Still, says Johan Gott, principal at A.T. Kearney consultants, in Washington, D.C., “Donald Trump is driving this, but his concerns are widely shared by CEOs. It would be welcome if IP concerns could be resolved, for instance, but CEOs are asking if there will be collateral damage—and is it worth it?”
CEOs, of course, don’t have the luxury of academic debate over the issue. Chief Executive reached out to business leaders across the nation to get a sense of how you’re handling the third year of TrumpTrade. Here’s some of what we heard:
Standing pat: Some CEOs say they have little choice but to do nothing. “Business is frozen,” Ramirez said, “because these tariffs might go away tomorrow, they might go away in two months, they might be permanent. That really handcuffs us.”
Other CEOs are making a tactical choice to maintain the status quo as the tariff drama plays out because it would be riskier to do anything else for now. “CEOs just raise the hurdle rate that they need to make a particular investment and still know that it’s going to be profitable,” says Jeff French, managing partner for consumer industrial products for consultants Grant Thornton. “But now with more projects on the edge of the hurdle rate, CEOs won’t do them right now until there’s more clarity.”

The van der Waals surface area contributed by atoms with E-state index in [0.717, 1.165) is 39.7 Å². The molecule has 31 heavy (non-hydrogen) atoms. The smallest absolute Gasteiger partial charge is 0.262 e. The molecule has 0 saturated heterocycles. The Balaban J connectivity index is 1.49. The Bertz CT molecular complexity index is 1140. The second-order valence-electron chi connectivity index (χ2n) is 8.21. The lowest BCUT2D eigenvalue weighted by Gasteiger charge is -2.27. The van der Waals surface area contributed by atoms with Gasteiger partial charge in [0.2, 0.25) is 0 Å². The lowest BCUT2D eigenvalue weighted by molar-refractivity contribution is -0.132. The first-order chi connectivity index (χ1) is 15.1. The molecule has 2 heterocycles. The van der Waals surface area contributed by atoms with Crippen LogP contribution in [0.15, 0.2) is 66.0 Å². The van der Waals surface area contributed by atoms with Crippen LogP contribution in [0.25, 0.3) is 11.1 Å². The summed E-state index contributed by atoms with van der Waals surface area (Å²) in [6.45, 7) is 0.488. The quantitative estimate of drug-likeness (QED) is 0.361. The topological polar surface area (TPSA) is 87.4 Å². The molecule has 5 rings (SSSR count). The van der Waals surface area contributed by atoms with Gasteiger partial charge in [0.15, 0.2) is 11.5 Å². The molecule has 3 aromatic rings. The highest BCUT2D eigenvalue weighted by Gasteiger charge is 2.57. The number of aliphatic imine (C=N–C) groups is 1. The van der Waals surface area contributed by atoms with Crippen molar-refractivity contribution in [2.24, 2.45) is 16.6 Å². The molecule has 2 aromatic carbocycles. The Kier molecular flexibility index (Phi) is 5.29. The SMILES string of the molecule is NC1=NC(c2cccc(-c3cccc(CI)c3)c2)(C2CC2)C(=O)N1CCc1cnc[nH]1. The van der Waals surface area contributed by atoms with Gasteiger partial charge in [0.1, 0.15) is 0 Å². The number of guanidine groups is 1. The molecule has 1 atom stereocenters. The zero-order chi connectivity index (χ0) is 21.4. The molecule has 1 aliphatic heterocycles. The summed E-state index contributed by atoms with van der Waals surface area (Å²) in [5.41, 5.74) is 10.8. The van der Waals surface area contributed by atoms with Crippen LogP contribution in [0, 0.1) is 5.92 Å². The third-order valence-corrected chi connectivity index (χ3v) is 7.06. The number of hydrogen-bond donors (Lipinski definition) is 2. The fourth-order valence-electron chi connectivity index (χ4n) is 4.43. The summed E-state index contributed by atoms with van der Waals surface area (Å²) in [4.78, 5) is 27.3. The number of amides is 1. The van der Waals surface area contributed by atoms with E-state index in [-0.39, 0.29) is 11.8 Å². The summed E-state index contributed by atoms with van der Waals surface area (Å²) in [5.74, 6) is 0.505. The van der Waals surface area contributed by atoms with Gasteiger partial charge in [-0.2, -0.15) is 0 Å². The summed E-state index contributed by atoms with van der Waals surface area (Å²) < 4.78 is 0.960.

Boosting prices: Crystal Morris, president of Tampa-based Gator Industries, which makes musical-instrument accessories, was sitting on price increases that she would spread over the company’s thousands of SKUs after a 10-percent tariff kicked in last fall on the 70 percent of her goods that are made in China. “We’ve thought about which products we could raise prices on and which we wouldn’t be able to,” Morris says. “But you can’t just change the price—maybe only once a year. It’s a pretty arduous process.”